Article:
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Developmental Movements: Part One

Infants develop movement by progressively learning a series of fundamental movement patterns, which form the building blocks for more complex movements. For example, while lying on the ground and sitting in various positions, an infant learns to stabilize her head so she can see the world. Her head stabilization skills are a building block for the postural control required in standing and walking. While reaching to grab interesting objects, she learns the arm/trunk coordination patterns that are also used to crawl and walk, and eventually throw and climb.

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Pain Science Confusion

In recent years, pain science has become far more widely known, and that is leading to some interesting conversation and also confusion in the fitness, massage and manual therapy communities. Lorimer Moseley and David Butler have been charismatic and influential teachers on this issue. A good example of their work is found in the popular book Explain Pain, which uses neuromatrix theory as a theoretical background. Moseley provides a very accessible and entertaining talk about pain science in this recent DVD video.

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Some Problems with Movement "Correction"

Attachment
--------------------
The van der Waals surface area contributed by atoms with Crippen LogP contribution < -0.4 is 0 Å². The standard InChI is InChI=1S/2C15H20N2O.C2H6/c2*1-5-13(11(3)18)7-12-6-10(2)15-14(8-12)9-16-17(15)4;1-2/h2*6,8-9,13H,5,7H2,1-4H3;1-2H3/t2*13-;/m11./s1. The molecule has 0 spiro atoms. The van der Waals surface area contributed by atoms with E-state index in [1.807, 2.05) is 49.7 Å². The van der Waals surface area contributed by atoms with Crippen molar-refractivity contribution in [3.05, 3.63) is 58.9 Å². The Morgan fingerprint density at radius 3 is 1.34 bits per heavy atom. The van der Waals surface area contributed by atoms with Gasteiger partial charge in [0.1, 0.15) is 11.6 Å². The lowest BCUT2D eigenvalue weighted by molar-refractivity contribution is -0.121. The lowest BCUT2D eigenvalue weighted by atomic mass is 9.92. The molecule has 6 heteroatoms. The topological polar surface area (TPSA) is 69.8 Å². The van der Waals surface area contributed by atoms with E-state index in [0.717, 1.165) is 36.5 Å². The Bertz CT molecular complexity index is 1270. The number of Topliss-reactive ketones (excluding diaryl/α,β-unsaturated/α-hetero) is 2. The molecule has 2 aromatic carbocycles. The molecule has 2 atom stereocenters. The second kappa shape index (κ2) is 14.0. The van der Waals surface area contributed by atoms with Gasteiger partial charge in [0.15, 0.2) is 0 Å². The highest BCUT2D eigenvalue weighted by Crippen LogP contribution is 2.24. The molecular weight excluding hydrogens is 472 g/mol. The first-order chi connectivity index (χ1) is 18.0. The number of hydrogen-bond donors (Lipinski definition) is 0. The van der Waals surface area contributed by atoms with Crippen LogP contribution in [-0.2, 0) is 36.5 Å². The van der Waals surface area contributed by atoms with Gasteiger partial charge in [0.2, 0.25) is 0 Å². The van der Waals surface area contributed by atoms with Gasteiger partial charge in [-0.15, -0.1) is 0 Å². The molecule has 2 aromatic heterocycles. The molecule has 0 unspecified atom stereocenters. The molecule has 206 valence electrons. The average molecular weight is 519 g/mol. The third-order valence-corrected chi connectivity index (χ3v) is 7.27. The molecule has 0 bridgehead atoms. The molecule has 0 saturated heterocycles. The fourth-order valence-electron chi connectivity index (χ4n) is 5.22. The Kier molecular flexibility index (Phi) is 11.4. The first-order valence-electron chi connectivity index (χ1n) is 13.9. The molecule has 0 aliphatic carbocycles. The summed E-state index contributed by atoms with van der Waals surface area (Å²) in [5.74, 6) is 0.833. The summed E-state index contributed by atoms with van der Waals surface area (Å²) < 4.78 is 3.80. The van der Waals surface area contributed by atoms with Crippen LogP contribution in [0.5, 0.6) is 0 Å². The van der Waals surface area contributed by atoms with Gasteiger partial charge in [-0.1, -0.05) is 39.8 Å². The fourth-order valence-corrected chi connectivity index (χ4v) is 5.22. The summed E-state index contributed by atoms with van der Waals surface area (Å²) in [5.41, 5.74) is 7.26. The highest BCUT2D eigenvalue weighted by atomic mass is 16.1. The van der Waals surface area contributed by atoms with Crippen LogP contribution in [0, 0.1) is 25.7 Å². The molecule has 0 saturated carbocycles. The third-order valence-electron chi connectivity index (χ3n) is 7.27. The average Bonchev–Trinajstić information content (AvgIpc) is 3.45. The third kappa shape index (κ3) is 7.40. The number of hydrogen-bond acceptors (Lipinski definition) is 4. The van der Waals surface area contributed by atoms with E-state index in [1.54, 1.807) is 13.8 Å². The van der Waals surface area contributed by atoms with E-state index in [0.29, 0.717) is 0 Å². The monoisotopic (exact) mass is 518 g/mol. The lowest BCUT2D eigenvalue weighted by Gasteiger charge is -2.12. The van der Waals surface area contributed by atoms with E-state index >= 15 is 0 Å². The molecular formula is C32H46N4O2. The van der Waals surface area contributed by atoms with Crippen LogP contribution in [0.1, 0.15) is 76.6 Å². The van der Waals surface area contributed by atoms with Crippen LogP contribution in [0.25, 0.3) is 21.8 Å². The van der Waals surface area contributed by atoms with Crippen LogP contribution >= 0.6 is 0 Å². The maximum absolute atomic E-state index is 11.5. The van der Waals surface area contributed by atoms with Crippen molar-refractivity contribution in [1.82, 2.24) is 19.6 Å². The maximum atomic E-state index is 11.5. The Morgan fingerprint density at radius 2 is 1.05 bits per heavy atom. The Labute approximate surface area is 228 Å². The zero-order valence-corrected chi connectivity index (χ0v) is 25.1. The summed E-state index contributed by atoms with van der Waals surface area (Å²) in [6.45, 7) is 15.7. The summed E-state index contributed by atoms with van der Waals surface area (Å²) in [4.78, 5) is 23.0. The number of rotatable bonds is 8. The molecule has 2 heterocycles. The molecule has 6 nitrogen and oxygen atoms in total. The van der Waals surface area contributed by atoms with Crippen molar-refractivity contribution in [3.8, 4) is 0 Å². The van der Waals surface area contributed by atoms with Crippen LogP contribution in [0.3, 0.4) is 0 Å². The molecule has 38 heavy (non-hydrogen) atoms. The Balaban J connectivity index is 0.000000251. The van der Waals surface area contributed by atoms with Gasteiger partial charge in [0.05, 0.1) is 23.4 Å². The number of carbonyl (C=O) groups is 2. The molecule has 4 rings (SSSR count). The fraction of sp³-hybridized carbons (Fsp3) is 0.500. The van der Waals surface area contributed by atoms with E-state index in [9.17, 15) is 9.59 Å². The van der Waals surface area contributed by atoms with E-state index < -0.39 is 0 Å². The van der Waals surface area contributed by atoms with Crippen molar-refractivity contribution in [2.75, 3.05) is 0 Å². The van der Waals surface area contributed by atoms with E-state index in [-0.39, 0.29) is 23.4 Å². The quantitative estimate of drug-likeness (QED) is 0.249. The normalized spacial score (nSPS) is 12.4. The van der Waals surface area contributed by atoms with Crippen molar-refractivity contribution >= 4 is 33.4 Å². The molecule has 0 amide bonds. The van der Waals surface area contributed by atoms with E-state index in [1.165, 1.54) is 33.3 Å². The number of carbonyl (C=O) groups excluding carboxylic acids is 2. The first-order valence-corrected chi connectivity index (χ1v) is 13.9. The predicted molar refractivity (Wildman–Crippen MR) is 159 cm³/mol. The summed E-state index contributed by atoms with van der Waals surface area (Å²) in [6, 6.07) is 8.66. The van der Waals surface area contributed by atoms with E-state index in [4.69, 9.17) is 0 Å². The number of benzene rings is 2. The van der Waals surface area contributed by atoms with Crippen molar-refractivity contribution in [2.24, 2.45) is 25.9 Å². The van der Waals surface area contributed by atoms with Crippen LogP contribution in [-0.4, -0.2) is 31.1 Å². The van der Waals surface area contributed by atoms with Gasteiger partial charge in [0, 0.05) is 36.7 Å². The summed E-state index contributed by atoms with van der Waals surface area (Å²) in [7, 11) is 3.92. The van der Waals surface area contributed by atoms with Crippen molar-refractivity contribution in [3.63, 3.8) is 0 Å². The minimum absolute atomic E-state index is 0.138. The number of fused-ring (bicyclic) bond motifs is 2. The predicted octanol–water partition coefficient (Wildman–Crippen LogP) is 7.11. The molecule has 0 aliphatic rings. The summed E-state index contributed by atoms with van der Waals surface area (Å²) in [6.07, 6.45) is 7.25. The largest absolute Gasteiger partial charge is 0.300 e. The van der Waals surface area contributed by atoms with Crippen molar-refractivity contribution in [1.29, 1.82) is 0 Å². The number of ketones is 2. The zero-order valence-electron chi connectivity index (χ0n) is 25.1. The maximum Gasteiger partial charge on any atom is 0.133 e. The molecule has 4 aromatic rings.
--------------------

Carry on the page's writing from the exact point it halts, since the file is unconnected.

Moshe Feldenkrais said that to "correct is incorrect." He was referring to efforts to correct someone's movement patterns. Which is kind of a strange thing to say for a guy whose method was largely about making people's movement more efficient. What did he mean and what does this say about efforts to correct movement? I think his message is that it is preferable to show clients different options or choices for how to move, than to tell them their current movements are wrong and require correction.

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How Does Foam Rolling Work?

Foam rolling is very popular. Athletic trainers use it as a part of the warm-up. Physical therapists use it as part of their treatment strategy, often to improve extensibility of “short” tissues. There is very limited evidence about what benefit, if any, foam rolling confers. But there are a few studies showing it leads to short term increases in range of motion that are not accompanied by strength loss. (This is interesting because stretching interventions tend to show increased range of motion that are associated with a loss of strength and power.)

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Extreme Performance or Optimal Health? Pick One!

Many of my clients will ask my opinion about whether a particular sport or activity promotes movement health. Yoga, running, swimming, weight training, ballet, soccer, gymnastics, crossfit. (People are especially interested in whether these activities will be healthy for their kids.) It’s an interesting question because almost any physical activity you can think of has costs as well as benefits.